Last updateWed, 09 Dec 2020 1pm


The Importance of Christmas Music

ImportanceAs I lay in my bed at night, final exams and the holidays approaching like a festive freight train, nothing calms my nerves quite like Spotify’s “Christmas Cocktail Jazz” playlist.

There’s something simple and beautiful about Christmas music. Almost every single Christmas song revolves around themes of gratefulness and joy. But hasn’t 2020, for lack of a better word, been pretty bleak?

Definitely. And it’s no secret that the holidays are the source of great anxiety and depression for many; this year, perhaps exceptionally so. So, to say that these bad vibes are understandable is an understatement.

This season is different, and a lot of people aren’t able to do the things they normally would; people can’t be home for Christmas, halls will be more sparsely decked, and it just doesn’t feel holly jolly. What is it, then, that makes Christmas music have that almost mystical feeling of happiness?

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Jay Electronica’s Act II: A Project Ten Years in the Making

default article imageFor ten years, Act II: The Patents of Nobility (The Turn) sat in Jay Electronica’s hard drive, remaining an elusive project that teased fans since his groundbreaking single “Exhibit C” was released.

Throughout that decade, the reclusive Jay Electronica did very little, and anything that hinted at an album release made the hip hop community talk. Only a small number of artists could’ve made the initial impact Jay Electronica did. His rise from homeless backpacker to hip-hop’s lyrical savior was meteoric, which gave him quite a brand to live up to. When a picture of Act II’s tracklist leaked on the internet in 2012, people started to murmur that an album was soon to be released. Over the years, it never was released and the buzz dissipated; ultimately the album was largely forgotten.

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AMONG US: How One Game Is Killing Boredom

Among Us 1This lockdown, we have been constantly searching for and craving respite from our increasingly monotonous lives.

Until recently, indie multiplayer game Among Us remained a relatively untouched title on Steam’s Store. The game, which is played with up to ten people (locally or long-distance, with friends or strangers), features a cast of differently-colored little spacemen whose goal is to resolve all their ship’s issues (or “tasks”).

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Taylor Swift to Re-Record Classic Albums

Taylor Swift2020 has been a big year for Taylor Swift, having released her eighth studio album folklore in July, directing and producing the documentary concert film Folklore: Long Pong Studio Sessions on Disney+ for November, and even posing casually with Paul McCartney on the cover of Rolling Stone’s December issue. Now, she is hitting the studio to re-record her first six albums.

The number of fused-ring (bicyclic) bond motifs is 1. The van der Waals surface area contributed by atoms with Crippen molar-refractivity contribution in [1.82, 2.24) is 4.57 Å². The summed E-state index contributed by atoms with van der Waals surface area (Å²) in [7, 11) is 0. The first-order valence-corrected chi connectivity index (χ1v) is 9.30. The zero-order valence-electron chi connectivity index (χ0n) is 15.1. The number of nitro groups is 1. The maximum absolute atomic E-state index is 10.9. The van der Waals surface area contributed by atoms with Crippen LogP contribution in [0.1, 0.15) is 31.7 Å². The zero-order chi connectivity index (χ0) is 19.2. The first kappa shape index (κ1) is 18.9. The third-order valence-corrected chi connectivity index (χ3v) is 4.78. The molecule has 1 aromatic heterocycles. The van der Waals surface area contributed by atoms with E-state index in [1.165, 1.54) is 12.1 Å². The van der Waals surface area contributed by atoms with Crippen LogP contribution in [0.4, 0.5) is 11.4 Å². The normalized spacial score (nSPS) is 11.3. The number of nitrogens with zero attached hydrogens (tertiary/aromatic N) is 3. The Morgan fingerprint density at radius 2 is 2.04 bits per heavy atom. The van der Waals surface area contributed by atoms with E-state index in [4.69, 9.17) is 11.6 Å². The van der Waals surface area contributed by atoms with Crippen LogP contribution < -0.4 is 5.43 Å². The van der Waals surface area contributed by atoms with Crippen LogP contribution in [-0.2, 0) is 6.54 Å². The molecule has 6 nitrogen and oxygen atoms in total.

Swift left her old record label, Big Machine Records, in 2019. Legal issues occurred when record executive Scooter Braun purchased the label that year, thus also purchasing Swift’s master rights and prohibiting the use of her old music, as Billboard reported.

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Bleachers Channel Springsteen in “Chinatown”

default article imageJack Antonoff, with his newest single “Chinatown,” has achieved the New Jerseyan dream: he made a song with Bruce Springsteen. Antonoff, known for being a member of fun. and being a producer for other high-profile acts like Taylor Swift, Lorde, St. Vincent, Lana Del Rey, and Kevin Abstract, has a history for creating songs for others.

But with his solo project Bleachers, he shifts gears. His focus on pop-anthems is still a priority, but with his songs as Bleachers, he puts a unique twist to it. Still in line with what Antonoff knows, Bleachers is bolder and more experimental. Everything that he usually does is still intact, but he adds grittier sounds that twist the songs he makes from folksy pop tracks to more experimental songs that can do more.

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2021 Grammy Nominees and Predictions: A Good Year for Women in Music

2021 GrammyThe nominations for the 63rd Grammy Awards have been announced, and—oh boy—there are a lot of them.

The host of the ceremony—comedian Trevor Noah—and the nominees were announced in a virtual presentation early in the afternoon on November 24 by a swathe of stars from within and without the music industry: Megan Thee Stallion, Dua Lipa, Gayle King, Sharon Osbourne, etc.

Beyoncé got nine nominations, including two for Record of the Year for her own “Black Parade” and her feature on Megan Thee Stallion’s TikTok hit “Savage.” Dua Lipa, Taylor Swift, and Roddy Ricch also garnered a not-disappointing six nominations each. Perennial favorites like Billie Eilish, Harry Styles, and Justin Bieber could also perform respectably at the awards, which take place Jan. 31, 2021.